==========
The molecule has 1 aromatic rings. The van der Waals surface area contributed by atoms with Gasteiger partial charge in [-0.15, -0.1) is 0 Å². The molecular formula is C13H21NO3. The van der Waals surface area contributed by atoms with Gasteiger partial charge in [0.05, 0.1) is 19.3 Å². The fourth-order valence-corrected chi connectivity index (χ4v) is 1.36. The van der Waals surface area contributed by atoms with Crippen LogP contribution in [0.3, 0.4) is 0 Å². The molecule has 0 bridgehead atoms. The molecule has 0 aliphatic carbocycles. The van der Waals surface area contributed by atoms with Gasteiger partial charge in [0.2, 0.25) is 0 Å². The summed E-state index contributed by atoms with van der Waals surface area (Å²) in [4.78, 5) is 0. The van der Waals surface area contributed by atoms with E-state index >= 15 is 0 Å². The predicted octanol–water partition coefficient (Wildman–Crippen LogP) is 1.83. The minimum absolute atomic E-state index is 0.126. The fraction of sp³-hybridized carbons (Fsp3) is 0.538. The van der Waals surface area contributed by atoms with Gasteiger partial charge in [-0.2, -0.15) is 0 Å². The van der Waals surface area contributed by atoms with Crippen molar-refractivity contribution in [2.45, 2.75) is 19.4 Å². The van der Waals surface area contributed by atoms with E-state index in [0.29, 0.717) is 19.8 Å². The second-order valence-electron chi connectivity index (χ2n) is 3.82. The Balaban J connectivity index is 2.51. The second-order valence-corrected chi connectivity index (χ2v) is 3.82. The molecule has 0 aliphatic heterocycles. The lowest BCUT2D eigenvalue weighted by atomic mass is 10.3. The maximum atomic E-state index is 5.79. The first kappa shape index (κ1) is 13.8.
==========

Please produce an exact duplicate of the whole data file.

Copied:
The molecule has 1 aromatic rings. The van der Waals surface area contributed by atoms with Gasteiger partial charge in [-0.15, -0.1) is 0 Å². The molecular formula is C13H21NO3. The van der Waals surface area contributed by atoms with Gasteiger partial charge in [0.05, 0.1) is 19.3 Å². The fourth-order valence-corrected chi connectivity index (χ4v) is 1.36. The van der Waals surface area contributed by atoms with Crippen LogP contribution in [0.3, 0.4) is 0 Å². The molecule has 0 bridgehead atoms. The molecule has 0 aliphatic carbocycles. The van der Waals surface area contributed by atoms with Gasteiger partial charge in [0.2, 0.25) is 0 Å². The summed E-state index contributed by atoms with van der Waals surface area (Å²) in [4.78, 5) is 0. The van der Waals surface area contributed by atoms with E-state index >= 15 is 0 Å². The predicted octanol–water partition coefficient (Wildman–Crippen LogP) is 1.83. The minimum absolute atomic E-state index is 0.126. The fraction of sp³-hybridized carbons (Fsp3) is 0.538. The van der Waals surface area contributed by atoms with Gasteiger partial charge in [-0.2, -0.15) is 0 Å². The van der Waals surface area contributed by atoms with Crippen molar-refractivity contribution in [2.45, 2.75) is 19.4 Å². The van der Waals surface area contributed by atoms with E-state index in [0.29, 0.717) is 19.8 Å². The second-order valence-electron chi connectivity index (χ2n) is 3.82. The Balaban J connectivity index is 2.51. The second-order valence-corrected chi connectivity index (χ2v) is 3.82. The molecule has 0 aliphatic heterocycles. The lowest BCUT2D eigenvalue weighted by atomic mass is 10.3. The maximum atomic E-state index is 5.79. The first kappa shape index (κ1) is 13.8.